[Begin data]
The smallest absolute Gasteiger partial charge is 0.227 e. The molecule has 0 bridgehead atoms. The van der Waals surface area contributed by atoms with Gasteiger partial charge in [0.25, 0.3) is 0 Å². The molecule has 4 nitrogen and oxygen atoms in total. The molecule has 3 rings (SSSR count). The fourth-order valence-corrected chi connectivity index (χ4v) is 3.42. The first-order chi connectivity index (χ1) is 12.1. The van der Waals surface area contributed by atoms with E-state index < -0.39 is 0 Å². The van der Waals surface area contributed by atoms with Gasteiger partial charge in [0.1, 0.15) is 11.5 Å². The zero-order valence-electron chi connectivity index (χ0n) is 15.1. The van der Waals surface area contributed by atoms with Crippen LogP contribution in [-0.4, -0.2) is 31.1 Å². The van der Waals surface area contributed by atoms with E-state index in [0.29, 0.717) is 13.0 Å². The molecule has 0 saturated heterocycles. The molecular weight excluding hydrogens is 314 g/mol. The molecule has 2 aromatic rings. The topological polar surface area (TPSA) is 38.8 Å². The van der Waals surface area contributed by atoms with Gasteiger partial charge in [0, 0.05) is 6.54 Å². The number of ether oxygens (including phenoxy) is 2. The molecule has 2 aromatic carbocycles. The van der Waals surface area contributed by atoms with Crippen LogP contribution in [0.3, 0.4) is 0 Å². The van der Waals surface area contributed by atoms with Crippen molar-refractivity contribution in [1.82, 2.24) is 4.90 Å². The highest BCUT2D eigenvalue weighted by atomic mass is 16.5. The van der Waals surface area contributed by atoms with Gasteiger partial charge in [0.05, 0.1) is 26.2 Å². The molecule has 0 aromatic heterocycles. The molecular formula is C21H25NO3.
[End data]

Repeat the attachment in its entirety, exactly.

The smallest absolute Gasteiger partial charge is 0.227 e. The molecule has 0 bridgehead atoms. The van der Waals surface area contributed by atoms with Gasteiger partial charge in [0.25, 0.3) is 0 Å². The molecule has 4 nitrogen and oxygen atoms in total. The molecule has 3 rings (SSSR count). The fourth-order valence-corrected chi connectivity index (χ4v) is 3.42. The first-order chi connectivity index (χ1) is 12.1. The van der Waals surface area contributed by atoms with E-state index < -0.39 is 0 Å². The van der Waals surface area contributed by atoms with Gasteiger partial charge in [0.1, 0.15) is 11.5 Å². The zero-order valence-electron chi connectivity index (χ0n) is 15.1. The van der Waals surface area contributed by atoms with Crippen LogP contribution in [-0.4, -0.2) is 31.1 Å². The van der Waals surface area contributed by atoms with E-state index in [0.29, 0.717) is 13.0 Å². The molecule has 0 saturated heterocycles. The molecular weight excluding hydrogens is 314 g/mol. The molecule has 2 aromatic rings. The topological polar surface area (TPSA) is 38.8 Å². The van der Waals surface area contributed by atoms with Gasteiger partial charge in [0, 0.05) is 6.54 Å². The number of ether oxygens (including phenoxy) is 2. The molecule has 2 aromatic carbocycles. The van der Waals surface area contributed by atoms with Crippen LogP contribution in [0.3, 0.4) is 0 Å². The van der Waals surface area contributed by atoms with Crippen molar-refractivity contribution in [1.82, 2.24) is 4.90 Å². The highest BCUT2D eigenvalue weighted by atomic mass is 16.5. The van der Waals surface area contributed by atoms with Gasteiger partial charge in [0.05, 0.1) is 26.2 Å². The molecule has 0 aromatic heterocycles. The molecular formula is C21H25NO3.